The discussion over what to do with the budget has been blanketing newspapers and airwaves for quite some time now. Several plans are jockeying to see how much we can cut without amputating some large portion of the voting public. As a combat veteran, I’m aware of the difficulty in making triage decisions. This is why I now fight to make sure all veterans receive the lifelines they need. Preserving and strengthening Medicare, Medicaid, Social Security and care for returning service members needs to be a top priority.
While serving in Iraq, I suffered injuries that forced me to leave the line of work I’d trained for. Since my return, I’ve worked with supportive networks to counsel returning service members who, like me, have physical and mental health issues. One of the chief concerns that veterans raise is the ability to care for themselves and their families now, and in the future.
Unfortunately, Republicans in Congress are pushing budgets that directly attack the programs that Americans’ lives depend on: Medicare and Medicaid. Now, the president wants to weaken Social Security. All of this is in the guise of deficit reduction.
There’s no need to slash these programs, which help drive our economy, generate jobs and deliver health care to millions, including tens of thousands of veterans. Republicans in Congress are talking about raising the eligibility age for Medicare, shifting more costs to the states and asking enrollees to incur higher costs. The president seeks to institute “chained CPI,” which amounts to trying to balance the budget on the backs of seniors who cannot keep pace with inflation.
Cuts like these will have devastating results. They could mean seniors losing nursing home care, women missing breast cancer treatments and children going without asthma medications. The majority of today’s working and middle class veterans who have made tremendous personal sacrifices for our county would also suffer from these cuts.
Yet, while Republicans are intent on shifting the economic burden to the middle class, they continue to resist asking wealthy and large corporations to pay their fair share. Our local mom and pop shops pay a significantly higher percentage in corporate tax rates than those that prioritize job creation in other nations.
They are also resisting cuts to Pentagon spending and, yes, these issues are related.
The Pentagon budget is bloated and unbalanced. Executive salaries for defense contractors rival those of the richest Wall St. chief executive officers. Lockheed Martin, Boeing, United Technologies, and Northrop Grumman CEOs were each paid more than $22 million in 2011. Wes Bush, CEO of Northrop Grumman, made $26.4 million in 2011 alone.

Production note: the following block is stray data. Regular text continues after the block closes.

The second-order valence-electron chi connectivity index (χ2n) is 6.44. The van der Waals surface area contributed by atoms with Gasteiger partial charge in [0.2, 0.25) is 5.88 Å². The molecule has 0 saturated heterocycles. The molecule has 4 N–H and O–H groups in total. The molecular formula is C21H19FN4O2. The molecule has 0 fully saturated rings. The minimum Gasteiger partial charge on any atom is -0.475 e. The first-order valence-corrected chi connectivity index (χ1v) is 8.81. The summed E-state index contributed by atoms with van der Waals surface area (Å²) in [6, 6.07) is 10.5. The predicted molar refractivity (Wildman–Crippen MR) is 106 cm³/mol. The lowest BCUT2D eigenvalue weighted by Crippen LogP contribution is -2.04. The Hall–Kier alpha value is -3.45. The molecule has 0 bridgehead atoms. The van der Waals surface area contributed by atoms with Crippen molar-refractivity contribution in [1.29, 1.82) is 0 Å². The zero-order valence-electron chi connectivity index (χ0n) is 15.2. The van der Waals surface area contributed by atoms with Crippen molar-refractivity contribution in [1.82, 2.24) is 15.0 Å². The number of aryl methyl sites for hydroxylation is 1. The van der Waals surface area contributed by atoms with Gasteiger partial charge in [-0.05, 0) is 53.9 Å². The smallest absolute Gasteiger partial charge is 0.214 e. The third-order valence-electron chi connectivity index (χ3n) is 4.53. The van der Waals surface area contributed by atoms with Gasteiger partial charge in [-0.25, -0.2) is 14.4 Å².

As we end two wars and fight to get our economy back on track, reductions to what can only be called massive Pentagon spending must be a central part of the deficit reduction conversation. By drawing down Pentagon spending, rethinking our strategy and right-sizing our military – – all of which can be done without putting our troops in harm’s way – we can deal with our debt and get to work fixing our schools, our roads and our health care system.
Defense-related spending, including debt service, accounts for nearly half of all federal spending. We spend more on the Pentagon than the next top 16 countries combined – most of which are our allies! The United States accounts for more than 40 percent of all global defense spending just by itself.
Rather than demanding more from everyday people, why aren’t we talking about reducing the Pentagon budget? Relatively modest cuts in Pentagon spending – cuts that even top military officials agree will have no impact on defense readiness – could eliminate any need for reductions in earned benefits programs like Medicare and Social Security.
This is why public investments in our health, seniors and veterans are good investments. The working men and women of America and our many veterans must not be forgotten, shorted or slighted by our Congressional leadership and president. It’s time our leaders listen to the needs of their constituents – before it’s too late.